This is a guest post by Greg Herrle, as he begins An Ignatian Prayer Adventure.
As I completed my first retreat as a freshman in high school, I remember wanting to find a way to carry the lessons from that retreat to my daily life. I have struggled with this concept ever since. I always leave a retreat knowing my relationship with God has progressed, but I often find it difficult to transition back to daily prayer with equal success.
I wonder how making a retreat over eight weeks of “normal” life will compare to the experience of spending a few secluded days in reflection. Will it be easier or more difficult? Will I remember to participate each day? Will it be as meaningful when I am not removed from all of life’s distractions?
The graces of the first two days of the Ignatian Prayer Adventure give me great hope for the rest of the retreat: “Be more aware of how God is near.” I think this one little phrase will help to ensure continuity over the next eight weeks. I find myself often thinking about this throughout the day at work or in meetings, trying to find ways God is near me. Without the luxury of escaping the world for a few days or weeks, it is important for me to remember this retreat really is a part of everyday life.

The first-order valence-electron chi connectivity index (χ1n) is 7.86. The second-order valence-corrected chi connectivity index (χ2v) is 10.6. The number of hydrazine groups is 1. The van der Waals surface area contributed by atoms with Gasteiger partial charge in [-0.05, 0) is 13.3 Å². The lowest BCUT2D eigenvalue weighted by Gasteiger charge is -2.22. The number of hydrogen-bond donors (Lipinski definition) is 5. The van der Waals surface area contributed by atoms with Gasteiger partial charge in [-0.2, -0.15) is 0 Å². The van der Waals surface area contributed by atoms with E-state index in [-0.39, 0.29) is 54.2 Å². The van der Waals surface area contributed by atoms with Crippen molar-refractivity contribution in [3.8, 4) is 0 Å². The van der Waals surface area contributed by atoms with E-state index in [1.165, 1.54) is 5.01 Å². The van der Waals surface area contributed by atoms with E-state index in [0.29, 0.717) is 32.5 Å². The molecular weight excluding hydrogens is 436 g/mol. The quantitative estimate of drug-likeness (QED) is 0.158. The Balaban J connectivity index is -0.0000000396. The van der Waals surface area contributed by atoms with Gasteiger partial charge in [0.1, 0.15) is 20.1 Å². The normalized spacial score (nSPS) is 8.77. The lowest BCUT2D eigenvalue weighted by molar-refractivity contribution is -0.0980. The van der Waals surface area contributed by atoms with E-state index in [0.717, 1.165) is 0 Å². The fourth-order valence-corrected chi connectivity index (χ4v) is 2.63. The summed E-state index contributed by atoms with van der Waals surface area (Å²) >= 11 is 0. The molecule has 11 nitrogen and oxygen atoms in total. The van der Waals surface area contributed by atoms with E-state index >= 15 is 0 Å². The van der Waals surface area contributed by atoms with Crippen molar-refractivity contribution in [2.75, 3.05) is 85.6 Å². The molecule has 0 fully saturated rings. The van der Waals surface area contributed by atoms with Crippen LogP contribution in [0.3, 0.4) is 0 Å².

The first week of the retreat begins with the Anima Christi, which brings continuity to my prayer each day. I have found this prayer in particular to be very powerful. I have prayed these words many times before and always enjoyed them. However, praying this for seven days straight brought me a whole new level of appreciation. I found one line stood out each time I prayed: “Passion of Christ, strengthen me.”
The image of the passion of Christ immediately catches my attention. However, as I pray on it, it seems to be the weakest human moment of Christ’s entire life. It is a moment when Jesus is tortured, humiliated, and ultimately left to die on the cross. Thinking of this alone can bring thoughts of sadness, anger, humility, and pain. Yet in this prayer we are asking for this moment to bring us strength. Such a thought seems entirely crazy, that we could find strength in Christ’s suffering. And how do I implement this in my life? I think the answer goes back to this week’s grace of being aware of how God is near. Even in the moment of Jesus’ passion, we know God was present. Then must God also be present in our own moments of suffering, anger, sadness, humility, and weakness. I pray this retreat will help me to remember that.
Greg Herrle is a healthcare actuary. He is a graduate of Marquette University High School and Boston College. He and his wife Ruth currently live in the Milwaukee, WI area. This past summer, they followed the route of St. Ignatius from Loyola to Manresa in Spain. You can read about their adventure at http://herrlecaminoignaciano2012.blogspot.com.